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Cleaning Up In Bridgeport

Residents of Bridgeport have received far more than their share of unpleasant surprises regarding village government during the past few years. Still, news this week must have come as a shock: Mayor David W. Smith has been indicted.

Smith abused his office by taking money from the village and using municipal employees to run errands for him, according to Ohio Auditor Keith Faber’s office. The mayor was to be arraigned today in Columbus.

Ironically, Smith served as mayor during the period when the auditor’s office discovered a variety of irregularities for which others were blamed. In December 2018 then-Auditor David Yost’s office ordered the village’s former fiscal officer, Agnes Hess, to repay $12,835 for improper payments she received. Later that year, the auditor’s office declared the village’s records were such a mess they were “unauditable.”

Village finances were so far underwater that last year, Bridgeport residents began paying a 1% income tax intended to get the budget back on an even keel.

Now comes the news about Smith. Though he is, of course, innocent until and unless proven guilty, he is accused of four separate offenses.

“Between June 2016 and November 2019, while serving in the Mayor’s Court, Smith allegedly removed both cash payments and corresponding traffic tickets waiting to be processed for his personal gain. It is believed that the losses to the village are greater than $20,000,” Faber’s office reported. In addition, Smith is alleged to have used a village employee “to handle his personal errands, including childcare and banking while on village time.”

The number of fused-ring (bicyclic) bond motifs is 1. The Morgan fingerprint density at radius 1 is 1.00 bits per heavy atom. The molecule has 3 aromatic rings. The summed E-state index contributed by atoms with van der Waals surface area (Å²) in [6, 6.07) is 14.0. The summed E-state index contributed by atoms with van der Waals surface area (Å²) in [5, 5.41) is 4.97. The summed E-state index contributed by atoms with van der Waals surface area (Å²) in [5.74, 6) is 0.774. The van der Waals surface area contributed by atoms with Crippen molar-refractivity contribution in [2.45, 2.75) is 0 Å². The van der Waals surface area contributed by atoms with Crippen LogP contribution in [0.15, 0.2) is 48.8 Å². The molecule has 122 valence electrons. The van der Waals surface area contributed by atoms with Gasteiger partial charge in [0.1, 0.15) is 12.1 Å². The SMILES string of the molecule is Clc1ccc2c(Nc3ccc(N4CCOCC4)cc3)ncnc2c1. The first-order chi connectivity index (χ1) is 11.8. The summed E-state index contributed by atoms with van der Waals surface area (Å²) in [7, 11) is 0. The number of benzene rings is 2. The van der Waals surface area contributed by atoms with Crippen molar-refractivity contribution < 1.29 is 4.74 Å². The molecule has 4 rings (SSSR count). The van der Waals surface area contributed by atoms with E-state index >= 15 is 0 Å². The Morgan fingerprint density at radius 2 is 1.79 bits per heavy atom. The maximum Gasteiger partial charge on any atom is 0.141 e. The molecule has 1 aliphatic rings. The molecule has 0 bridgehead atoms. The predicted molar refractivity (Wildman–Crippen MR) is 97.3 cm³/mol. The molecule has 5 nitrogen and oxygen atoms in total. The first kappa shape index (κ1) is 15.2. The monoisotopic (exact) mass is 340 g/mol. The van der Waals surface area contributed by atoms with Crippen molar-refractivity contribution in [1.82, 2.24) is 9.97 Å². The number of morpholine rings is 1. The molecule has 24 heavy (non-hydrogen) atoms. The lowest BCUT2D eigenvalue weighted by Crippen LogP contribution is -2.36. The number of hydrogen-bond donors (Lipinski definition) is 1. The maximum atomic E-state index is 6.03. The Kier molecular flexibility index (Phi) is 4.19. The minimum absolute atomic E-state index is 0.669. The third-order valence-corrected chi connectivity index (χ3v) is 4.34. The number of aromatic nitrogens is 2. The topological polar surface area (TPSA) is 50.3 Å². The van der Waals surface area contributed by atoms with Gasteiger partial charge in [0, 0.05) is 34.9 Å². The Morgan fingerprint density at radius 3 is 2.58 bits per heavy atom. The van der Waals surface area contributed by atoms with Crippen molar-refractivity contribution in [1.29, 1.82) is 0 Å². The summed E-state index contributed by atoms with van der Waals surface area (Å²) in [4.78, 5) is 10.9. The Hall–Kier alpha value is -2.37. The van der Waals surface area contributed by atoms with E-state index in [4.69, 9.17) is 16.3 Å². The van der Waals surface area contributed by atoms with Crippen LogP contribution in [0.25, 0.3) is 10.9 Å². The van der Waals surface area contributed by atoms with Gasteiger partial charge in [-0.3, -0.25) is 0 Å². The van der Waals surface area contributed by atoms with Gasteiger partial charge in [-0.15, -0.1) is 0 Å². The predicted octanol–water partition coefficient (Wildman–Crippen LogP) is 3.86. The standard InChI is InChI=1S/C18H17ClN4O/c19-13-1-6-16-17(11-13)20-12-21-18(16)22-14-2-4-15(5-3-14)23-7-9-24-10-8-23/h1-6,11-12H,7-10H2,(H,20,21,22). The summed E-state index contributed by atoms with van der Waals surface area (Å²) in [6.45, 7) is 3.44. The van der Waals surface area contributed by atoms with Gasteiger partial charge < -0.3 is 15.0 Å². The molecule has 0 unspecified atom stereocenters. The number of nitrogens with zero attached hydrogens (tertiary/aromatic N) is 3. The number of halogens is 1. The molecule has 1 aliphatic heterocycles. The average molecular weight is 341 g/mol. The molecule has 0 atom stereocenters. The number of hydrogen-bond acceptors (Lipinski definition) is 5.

If the auditor’s office’s accusations are correct, Smith is guilty of breathtaking abuse of the trust in which Bridgeport residents placed him by electing him mayor.

Coming on top of the previous round of malfeasance in village government, the new revelation may leave Bridgeport residents wondering if they can trust anyone.

Charges involving Smith should be resolved as quickly as possible. Once that is accomplished, Bridgeport residents can get down to what clearly will be a tough task — undertaking a thorough deep-cleaning of municipal government, perhaps with help from the state.

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